Culpeper sits squarely amid some of the most beautiful views in Virginia. And while there are many ways to experience them—on foot, by kayak and more—one of the most accessible to all is the abundance of scenic drives around the region.
Relax in the Rolling Hills of THE Piedmont
From Culpeper, you can pretty much set off in any direction and enjoy a comfortable drive through farmland and the rolling hills of the Virginia Piedmont region. Set off on the Germanna Highway to see the Rappahannock countryside or travel down the James Madison Highway toward Orange—but the best way to experience the scenery is to set off down a side road. With over 60 wineries within 60 miles, there are endless scenic roads to explore. For those heading north, check the Virginia Wine Northern Virginia map here; for those heading south, check the Virginia Wine Central Virginia map here. Be sure to call ahead so they have your curb-side order waiting!
Drive Along the Sky
Running 105 miles along the crest of the Blue Ridge Mountains, Skyline Drive provides stunning views of Shenandoah National Park year-round. The drive is the only public road through the park and is open 24/7 unless there is inclement weather. The nearest entrance to Shenandoah and Skyline Drive is the Thornton Gap entrance at Route 211, about a half hour from downtown Culpeper. With a speed limit of 35 and nearly 70 overlooks to stop at, Skyline Drive is the perfect way to spend a leisurely day with the windows down, meandering along the curves of the Blue Ridge. Keep an eye out for the abundant wildlife that may cross the drive—just don’t feed them.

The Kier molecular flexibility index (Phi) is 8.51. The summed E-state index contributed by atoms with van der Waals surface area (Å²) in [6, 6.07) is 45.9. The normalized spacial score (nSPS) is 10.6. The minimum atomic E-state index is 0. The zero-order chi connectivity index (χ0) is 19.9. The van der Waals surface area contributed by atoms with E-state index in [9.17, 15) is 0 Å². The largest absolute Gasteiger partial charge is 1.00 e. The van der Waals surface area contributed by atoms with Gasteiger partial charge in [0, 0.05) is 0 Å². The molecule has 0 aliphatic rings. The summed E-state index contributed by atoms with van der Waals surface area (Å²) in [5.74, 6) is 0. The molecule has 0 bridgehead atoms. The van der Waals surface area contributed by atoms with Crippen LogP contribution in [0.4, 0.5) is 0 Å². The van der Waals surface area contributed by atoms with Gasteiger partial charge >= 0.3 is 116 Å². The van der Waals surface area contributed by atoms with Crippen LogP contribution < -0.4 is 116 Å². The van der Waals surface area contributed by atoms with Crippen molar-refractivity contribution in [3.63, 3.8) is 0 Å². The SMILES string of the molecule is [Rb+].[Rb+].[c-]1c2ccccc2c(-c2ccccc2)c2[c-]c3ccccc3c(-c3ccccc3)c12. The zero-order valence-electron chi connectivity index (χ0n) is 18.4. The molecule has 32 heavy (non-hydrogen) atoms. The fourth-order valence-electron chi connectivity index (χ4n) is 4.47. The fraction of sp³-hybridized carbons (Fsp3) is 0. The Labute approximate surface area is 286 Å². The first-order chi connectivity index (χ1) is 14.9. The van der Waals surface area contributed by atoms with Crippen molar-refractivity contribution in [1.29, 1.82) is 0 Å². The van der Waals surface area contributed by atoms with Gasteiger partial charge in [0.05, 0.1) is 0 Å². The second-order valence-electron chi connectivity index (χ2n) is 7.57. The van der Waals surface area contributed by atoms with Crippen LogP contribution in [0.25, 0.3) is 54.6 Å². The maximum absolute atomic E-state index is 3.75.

The Journey Through Hallowed Ground Byway is a scenic drive that crosses Maryland, Pennsylvania and Virginia. Crossing 180 miles from Gettysburg, Pennsylvania, to Thomas Jefferson’s Monticello in Charlottesville, the byway tracks through historic sites from the Revolutionary War and Civil War including battle sites, museums, state parks, presidential homes, historical towns and more. Culpeper sits directly in the middle of the Virginia section of the Hallowed Ground path, between Remington and Orange, making it easy to take an afternoon to visit one or two nearby sites, or even spend a long weekend tracking the entire path. Visit hallowedground.org for ideas and itineraries to fit your interest.